This was the best of Mary Dempster. Of the disorder and discomfort of that cottage I shall not speak, and though little Paul was loved and cherished by his mother he was in his appearance a pitifully neglected child. So perhaps she was crazy, in part, but it was only in part; the best side of her brought comfort and assurance into my life, which badly needed it. I got so that I did not notice the rope she wore (it was actually a harness that went around her waist and shoulders, with the horse-smelling hemp rope knotted to a ring on one side, so that she could lie down if she wanted to), or the raggedness of her clothes, or the occasional spells when she was not wholly rational. I regarded her as my greatest friend, and the secret league between us as the tap-root that fed my life.

Close as we grew, however, there was never any moment when I could have asked her about the tramp. I was trying to forget the spectacle, so horrible in my visions, of what I had seen when first I happened on them — those bare buttocks and four legs so strangely opposed. But I could never forget. It was my first encounter with a particular kind of reality, which my religion, my upbringing, and the callowly romantic cast of my mind had declared obscene. Therefore there was an aspect of Mary Dempster which was outside my ken; and, being young and unwilling to recognize that there was anything I did not, or could not know, I decided that this unknown aspect must be called madness.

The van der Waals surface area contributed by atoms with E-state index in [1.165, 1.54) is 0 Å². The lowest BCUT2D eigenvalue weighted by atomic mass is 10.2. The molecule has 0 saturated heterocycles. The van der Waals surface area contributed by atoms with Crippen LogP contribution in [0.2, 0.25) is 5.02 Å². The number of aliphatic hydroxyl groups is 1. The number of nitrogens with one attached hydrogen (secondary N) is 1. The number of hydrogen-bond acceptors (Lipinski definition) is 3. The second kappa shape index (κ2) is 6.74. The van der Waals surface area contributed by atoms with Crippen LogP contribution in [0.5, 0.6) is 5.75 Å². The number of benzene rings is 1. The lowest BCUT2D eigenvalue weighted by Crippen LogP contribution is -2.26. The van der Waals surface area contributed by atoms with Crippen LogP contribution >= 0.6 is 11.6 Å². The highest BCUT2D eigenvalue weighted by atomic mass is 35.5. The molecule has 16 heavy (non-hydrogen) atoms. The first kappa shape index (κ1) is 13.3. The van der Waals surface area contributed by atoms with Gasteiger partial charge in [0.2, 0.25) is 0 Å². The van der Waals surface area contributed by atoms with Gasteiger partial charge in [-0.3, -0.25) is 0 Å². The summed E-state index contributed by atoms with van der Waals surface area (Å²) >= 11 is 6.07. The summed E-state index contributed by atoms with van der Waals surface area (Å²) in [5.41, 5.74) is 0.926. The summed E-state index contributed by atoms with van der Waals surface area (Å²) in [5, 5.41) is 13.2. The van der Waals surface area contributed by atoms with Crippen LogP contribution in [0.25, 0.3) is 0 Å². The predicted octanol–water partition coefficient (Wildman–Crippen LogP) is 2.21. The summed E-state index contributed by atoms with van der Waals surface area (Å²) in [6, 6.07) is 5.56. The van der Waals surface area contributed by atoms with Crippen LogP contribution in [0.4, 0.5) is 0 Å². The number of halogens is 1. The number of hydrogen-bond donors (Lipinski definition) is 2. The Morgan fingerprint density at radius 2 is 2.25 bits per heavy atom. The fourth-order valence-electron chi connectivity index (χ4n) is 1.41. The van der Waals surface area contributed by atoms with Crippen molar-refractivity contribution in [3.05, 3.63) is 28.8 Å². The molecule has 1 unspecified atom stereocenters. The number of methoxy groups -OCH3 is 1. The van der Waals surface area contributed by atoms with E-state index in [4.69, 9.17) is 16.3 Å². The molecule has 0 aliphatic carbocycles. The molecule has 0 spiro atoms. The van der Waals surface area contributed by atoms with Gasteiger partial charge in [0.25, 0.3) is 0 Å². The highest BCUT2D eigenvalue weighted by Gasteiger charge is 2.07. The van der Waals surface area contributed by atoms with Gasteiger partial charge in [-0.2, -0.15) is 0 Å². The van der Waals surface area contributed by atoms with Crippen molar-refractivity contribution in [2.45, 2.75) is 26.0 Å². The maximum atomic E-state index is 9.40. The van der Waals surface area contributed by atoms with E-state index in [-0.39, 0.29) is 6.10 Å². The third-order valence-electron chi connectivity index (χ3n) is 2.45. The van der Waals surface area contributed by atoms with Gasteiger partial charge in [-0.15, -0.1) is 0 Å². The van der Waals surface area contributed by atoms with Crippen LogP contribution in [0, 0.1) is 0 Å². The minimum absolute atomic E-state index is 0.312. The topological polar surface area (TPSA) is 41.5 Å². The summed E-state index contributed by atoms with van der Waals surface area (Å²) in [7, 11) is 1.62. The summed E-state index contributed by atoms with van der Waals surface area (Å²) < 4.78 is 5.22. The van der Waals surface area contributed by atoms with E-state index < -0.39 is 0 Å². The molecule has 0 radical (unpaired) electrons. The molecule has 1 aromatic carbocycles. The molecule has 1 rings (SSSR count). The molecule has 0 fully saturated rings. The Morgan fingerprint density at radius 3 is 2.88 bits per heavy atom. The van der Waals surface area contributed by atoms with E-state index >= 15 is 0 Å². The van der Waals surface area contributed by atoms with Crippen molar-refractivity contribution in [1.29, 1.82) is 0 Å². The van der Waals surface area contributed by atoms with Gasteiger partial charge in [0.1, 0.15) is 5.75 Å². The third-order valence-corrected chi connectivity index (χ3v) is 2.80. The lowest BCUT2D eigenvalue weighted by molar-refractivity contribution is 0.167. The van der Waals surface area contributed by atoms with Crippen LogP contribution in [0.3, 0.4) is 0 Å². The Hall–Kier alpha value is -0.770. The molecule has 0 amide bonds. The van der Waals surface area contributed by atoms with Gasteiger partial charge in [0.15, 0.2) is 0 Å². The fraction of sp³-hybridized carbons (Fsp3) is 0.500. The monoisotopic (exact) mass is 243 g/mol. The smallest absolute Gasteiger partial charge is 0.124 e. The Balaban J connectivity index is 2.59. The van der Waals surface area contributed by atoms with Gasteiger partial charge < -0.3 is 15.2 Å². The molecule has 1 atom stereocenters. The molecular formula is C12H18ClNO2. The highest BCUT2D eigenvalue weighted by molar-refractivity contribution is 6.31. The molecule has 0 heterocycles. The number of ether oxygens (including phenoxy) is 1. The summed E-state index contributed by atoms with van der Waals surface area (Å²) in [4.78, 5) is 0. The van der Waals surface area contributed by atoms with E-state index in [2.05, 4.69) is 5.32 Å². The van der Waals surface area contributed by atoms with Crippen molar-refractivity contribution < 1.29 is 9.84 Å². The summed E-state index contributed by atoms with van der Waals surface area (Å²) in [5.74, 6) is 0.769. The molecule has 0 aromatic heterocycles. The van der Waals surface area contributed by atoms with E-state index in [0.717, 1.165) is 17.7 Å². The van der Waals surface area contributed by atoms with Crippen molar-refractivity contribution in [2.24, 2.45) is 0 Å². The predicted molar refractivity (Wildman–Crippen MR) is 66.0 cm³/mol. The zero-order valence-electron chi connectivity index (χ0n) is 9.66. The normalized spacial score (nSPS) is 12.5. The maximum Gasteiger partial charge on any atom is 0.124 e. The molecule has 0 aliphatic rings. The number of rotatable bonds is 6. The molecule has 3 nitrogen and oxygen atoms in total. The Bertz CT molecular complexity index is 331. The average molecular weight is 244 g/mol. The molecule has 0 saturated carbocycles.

The year that followed was a busy one for me, and, except for my visits to Mrs. Dempster, lonely. My school friends accused me of being a know-all, and with characteristic perversity I liked the description. By searching the dictionary I discovered that a know-all was called, among people who appreciated knowledge and culture, a polymath, and I set to work to become a polymath with the same enthusiasm that I had once laboured to be a conjurer. It was much easier work; I simply read the encyclopaedia in our village library. It was a Chambers’, the 1888 edition, and I was not such a fool as to think I could read it through; I read the articles that appealed to me, and when I found something particularly juicy I read everything around it that I could find. I beavered away at that encyclopaedia with a tenacity that I wish I possessed now, and if I did not become a complete polymath I certainly gained enough information to be a nuisance to everybody who knew me.

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Categories: Davies, Robertson